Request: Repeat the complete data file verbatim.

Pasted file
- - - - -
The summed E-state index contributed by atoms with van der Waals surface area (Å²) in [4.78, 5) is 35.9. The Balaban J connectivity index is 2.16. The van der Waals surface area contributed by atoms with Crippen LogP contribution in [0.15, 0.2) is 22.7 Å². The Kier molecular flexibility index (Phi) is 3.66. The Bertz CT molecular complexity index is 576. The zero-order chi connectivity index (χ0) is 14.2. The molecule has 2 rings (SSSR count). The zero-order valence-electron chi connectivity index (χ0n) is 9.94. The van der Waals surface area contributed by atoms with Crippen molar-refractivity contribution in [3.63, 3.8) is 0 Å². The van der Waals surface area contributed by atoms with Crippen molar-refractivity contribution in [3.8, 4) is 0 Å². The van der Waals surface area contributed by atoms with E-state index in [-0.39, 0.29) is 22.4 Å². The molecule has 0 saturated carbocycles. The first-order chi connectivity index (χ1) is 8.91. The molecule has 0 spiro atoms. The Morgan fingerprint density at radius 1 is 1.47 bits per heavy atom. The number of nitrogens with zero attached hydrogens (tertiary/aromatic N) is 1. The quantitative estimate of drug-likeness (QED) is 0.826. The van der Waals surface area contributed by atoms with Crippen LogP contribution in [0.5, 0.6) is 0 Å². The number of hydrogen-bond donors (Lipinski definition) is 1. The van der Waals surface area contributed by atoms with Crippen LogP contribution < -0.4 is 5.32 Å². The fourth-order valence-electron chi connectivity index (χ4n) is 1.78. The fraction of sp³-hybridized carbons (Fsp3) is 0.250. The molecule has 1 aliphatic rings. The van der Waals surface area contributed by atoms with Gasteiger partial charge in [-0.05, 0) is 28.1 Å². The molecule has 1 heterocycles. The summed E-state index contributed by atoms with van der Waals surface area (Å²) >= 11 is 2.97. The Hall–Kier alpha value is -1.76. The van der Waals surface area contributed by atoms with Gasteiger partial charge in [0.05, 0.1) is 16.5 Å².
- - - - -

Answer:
The summed E-state index contributed by atoms with van der Waals surface area (Å²) in [4.78, 5) is 35.9. The Balaban J connectivity index is 2.16. The van der Waals surface area contributed by atoms with Crippen LogP contribution in [0.15, 0.2) is 22.7 Å². The Kier molecular flexibility index (Phi) is 3.66. The Bertz CT molecular complexity index is 576. The zero-order chi connectivity index (χ0) is 14.2. The molecule has 2 rings (SSSR count). The zero-order valence-electron chi connectivity index (χ0n) is 9.94. The van der Waals surface area contributed by atoms with Crippen molar-refractivity contribution in [3.63, 3.8) is 0 Å². The van der Waals surface area contributed by atoms with Crippen molar-refractivity contribution in [3.8, 4) is 0 Å². The van der Waals surface area contributed by atoms with E-state index in [-0.39, 0.29) is 22.4 Å². The molecule has 0 saturated carbocycles. The first-order chi connectivity index (χ1) is 8.91. The molecule has 0 spiro atoms. The Morgan fingerprint density at radius 1 is 1.47 bits per heavy atom. The number of nitrogens with zero attached hydrogens (tertiary/aromatic N) is 1. The quantitative estimate of drug-likeness (QED) is 0.826. The van der Waals surface area contributed by atoms with Crippen LogP contribution in [0.5, 0.6) is 0 Å². The number of hydrogen-bond donors (Lipinski definition) is 1. The van der Waals surface area contributed by atoms with Crippen LogP contribution < -0.4 is 5.32 Å². The fourth-order valence-electron chi connectivity index (χ4n) is 1.78. The fraction of sp³-hybridized carbons (Fsp3) is 0.250. The molecule has 1 aliphatic rings. The van der Waals surface area contributed by atoms with Gasteiger partial charge in [-0.05, 0) is 28.1 Å². The molecule has 1 heterocycles. The summed E-state index contributed by atoms with van der Waals surface area (Å²) >= 11 is 2.97. The Hall–Kier alpha value is -1.76. The van der Waals surface area contributed by atoms with Gasteiger partial charge in [0.05, 0.1) is 16.5 Å².